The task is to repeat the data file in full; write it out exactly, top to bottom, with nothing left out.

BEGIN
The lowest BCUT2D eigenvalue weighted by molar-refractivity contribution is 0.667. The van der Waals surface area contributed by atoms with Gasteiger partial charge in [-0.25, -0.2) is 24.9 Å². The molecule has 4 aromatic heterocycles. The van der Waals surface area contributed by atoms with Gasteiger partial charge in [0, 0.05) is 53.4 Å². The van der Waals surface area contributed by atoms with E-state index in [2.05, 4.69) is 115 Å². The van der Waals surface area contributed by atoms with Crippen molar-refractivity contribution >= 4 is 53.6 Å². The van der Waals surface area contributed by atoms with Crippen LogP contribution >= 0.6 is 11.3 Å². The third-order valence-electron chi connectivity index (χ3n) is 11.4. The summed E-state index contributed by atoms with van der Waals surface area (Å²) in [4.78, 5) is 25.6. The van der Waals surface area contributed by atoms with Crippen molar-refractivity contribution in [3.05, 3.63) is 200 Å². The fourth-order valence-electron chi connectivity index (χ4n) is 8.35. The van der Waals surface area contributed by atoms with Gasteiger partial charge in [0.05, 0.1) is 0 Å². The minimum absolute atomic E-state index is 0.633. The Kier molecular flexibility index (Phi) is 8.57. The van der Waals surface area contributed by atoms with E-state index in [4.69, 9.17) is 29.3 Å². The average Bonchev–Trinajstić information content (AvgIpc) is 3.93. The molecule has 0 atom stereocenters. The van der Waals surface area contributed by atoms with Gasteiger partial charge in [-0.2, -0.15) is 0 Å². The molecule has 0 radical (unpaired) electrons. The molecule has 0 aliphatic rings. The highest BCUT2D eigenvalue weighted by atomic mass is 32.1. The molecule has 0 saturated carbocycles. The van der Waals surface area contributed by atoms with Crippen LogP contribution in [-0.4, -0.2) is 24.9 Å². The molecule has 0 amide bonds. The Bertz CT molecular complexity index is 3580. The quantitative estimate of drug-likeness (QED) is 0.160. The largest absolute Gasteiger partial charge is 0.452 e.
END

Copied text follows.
The lowest BCUT2D eigenvalue weighted by molar-refractivity contribution is 0.667. The van der Waals surface area contributed by atoms with Gasteiger partial charge in [-0.25, -0.2) is 24.9 Å². The molecule has 4 aromatic heterocycles. The van der Waals surface area contributed by atoms with Gasteiger partial charge in [0, 0.05) is 53.4 Å². The van der Waals surface area contributed by atoms with E-state index in [2.05, 4.69) is 115 Å². The van der Waals surface area contributed by atoms with Crippen molar-refractivity contribution >= 4 is 53.6 Å². The van der Waals surface area contributed by atoms with Crippen LogP contribution >= 0.6 is 11.3 Å². The third-order valence-electron chi connectivity index (χ3n) is 11.4. The summed E-state index contributed by atoms with van der Waals surface area (Å²) in [4.78, 5) is 25.6. The van der Waals surface area contributed by atoms with Crippen molar-refractivity contribution in [3.05, 3.63) is 200 Å². The fourth-order valence-electron chi connectivity index (χ4n) is 8.35. The van der Waals surface area contributed by atoms with Gasteiger partial charge in [0.05, 0.1) is 0 Å². The minimum absolute atomic E-state index is 0.633. The Kier molecular flexibility index (Phi) is 8.57. The van der Waals surface area contributed by atoms with E-state index in [4.69, 9.17) is 29.3 Å². The average Bonchev–Trinajstić information content (AvgIpc) is 3.93. The molecule has 0 atom stereocenters. The van der Waals surface area contributed by atoms with Gasteiger partial charge in [-0.2, -0.15) is 0 Å². The molecule has 0 radical (unpaired) electrons. The molecule has 0 aliphatic rings. The highest BCUT2D eigenvalue weighted by atomic mass is 32.1. The molecule has 0 saturated carbocycles. The van der Waals surface area contributed by atoms with Crippen LogP contribution in [-0.4, -0.2) is 24.9 Å². The molecule has 0 amide bonds. The Bertz CT molecular complexity index is 3580. The quantitative estimate of drug-likeness (QED) is 0.160. The largest absolute Gasteiger partial charge is 0.452 e.